With a busy Fourth of July week looming, California parks officials announced Thursday that 65 of the 70 state parks once slated to close Sunday because of budget cuts will remain open.
The move came after the governor signed a bill allocating new funds for the beleaguered parks system, and the state said it had reached agreements with nonprofits, local governments and others regarding 40 of the parks. Deals with other groups were in the works for 25 more, the California Department of Parks and Recreation said.
The state had issued a list of 70 parks -- nearly a quarter of its entire system -- that it intended to close in an effort to cut $22 million from the parks budget. The cuts came as California struggles to bridge a $15.7 billion deficit.
Two parks in Merced County -- McConnell and Hatfield state recreation areas -- narrowly escaped closure this year when a local group raised $65,000 to keep the two areas open.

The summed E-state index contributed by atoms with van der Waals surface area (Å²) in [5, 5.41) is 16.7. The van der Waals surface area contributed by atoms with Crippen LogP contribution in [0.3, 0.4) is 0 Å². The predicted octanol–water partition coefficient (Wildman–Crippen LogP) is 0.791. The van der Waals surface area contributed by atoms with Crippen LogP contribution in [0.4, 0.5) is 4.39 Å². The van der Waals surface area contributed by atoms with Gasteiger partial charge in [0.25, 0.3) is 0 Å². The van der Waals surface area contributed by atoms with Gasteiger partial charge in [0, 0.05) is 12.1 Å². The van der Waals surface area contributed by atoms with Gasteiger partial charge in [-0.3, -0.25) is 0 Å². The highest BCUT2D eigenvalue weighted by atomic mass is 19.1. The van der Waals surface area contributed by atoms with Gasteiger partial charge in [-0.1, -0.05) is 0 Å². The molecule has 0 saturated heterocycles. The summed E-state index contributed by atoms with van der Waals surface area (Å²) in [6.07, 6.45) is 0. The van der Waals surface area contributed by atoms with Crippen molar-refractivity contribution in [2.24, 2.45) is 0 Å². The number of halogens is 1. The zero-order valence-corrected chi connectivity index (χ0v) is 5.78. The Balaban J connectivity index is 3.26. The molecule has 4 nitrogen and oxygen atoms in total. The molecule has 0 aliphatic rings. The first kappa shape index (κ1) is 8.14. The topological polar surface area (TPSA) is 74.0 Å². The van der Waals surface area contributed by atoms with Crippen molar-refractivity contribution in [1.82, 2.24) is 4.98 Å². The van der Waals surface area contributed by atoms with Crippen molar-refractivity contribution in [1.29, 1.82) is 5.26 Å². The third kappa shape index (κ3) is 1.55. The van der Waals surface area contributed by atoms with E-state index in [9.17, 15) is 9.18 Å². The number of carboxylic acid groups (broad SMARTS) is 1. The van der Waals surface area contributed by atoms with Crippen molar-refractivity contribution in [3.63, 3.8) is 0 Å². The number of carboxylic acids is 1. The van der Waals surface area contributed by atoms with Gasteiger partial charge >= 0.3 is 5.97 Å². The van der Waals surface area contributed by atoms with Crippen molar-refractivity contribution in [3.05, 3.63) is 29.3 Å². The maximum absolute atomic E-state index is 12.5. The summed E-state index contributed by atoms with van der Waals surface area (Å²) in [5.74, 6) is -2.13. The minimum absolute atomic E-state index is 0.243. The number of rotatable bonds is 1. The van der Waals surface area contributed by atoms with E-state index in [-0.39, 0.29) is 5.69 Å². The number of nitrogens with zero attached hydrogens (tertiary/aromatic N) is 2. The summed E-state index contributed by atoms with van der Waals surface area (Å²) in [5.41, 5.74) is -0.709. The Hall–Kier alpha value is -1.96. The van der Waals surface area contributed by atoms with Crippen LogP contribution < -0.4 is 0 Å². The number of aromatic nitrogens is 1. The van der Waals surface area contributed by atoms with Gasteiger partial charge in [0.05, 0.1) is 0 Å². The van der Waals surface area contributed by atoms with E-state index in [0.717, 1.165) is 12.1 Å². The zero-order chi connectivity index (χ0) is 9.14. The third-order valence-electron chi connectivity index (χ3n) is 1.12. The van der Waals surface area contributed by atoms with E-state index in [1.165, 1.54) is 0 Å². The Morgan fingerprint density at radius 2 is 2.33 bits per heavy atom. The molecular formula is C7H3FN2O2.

But for the California State Mining and Mineral Museum in Mariposa, the outlook isn't so good.
The museum is on the closure list and is expected to shutter its doors soon, said Darci Moore, the museum's curator.
"As it stands now, we are slated to close effective July 1," she said.
All efforts to find funding have fallen through. The last hope for Moore is a private donor stepping forward at the last minute to provide the necessary funding.
The museum's collection is 132 years old with "lots of history and heritage," Moore said. If the museum is closed, all the items would go into storage until the facility is reopened.
In Stanislaus County, Turlock Lake will remain open. The state has reached an agreement with American Land & Leisure, a recreation management company based in Orem, Utah, to run the park for the next five years.
Turlock Lake State Recreation Area is on 228 acres bordered by the Tuolumne River and the reservoir.
Henry Coe State Park, in the hills southwest of Newman, also got a reprieve thanks to donors. The same is happening at Railtown 1897 State Historic Park in Jamestown.
Ruth Coleman, director of the state parks system, said the parks financial crisis has been difficult, but she was buoyed by the response from people who are passionate about the sites.
"We have re-energized the people who love parks, and they are stepping up and contributing to parks in all sorts of ways," Coleman said during a conference call with reporters.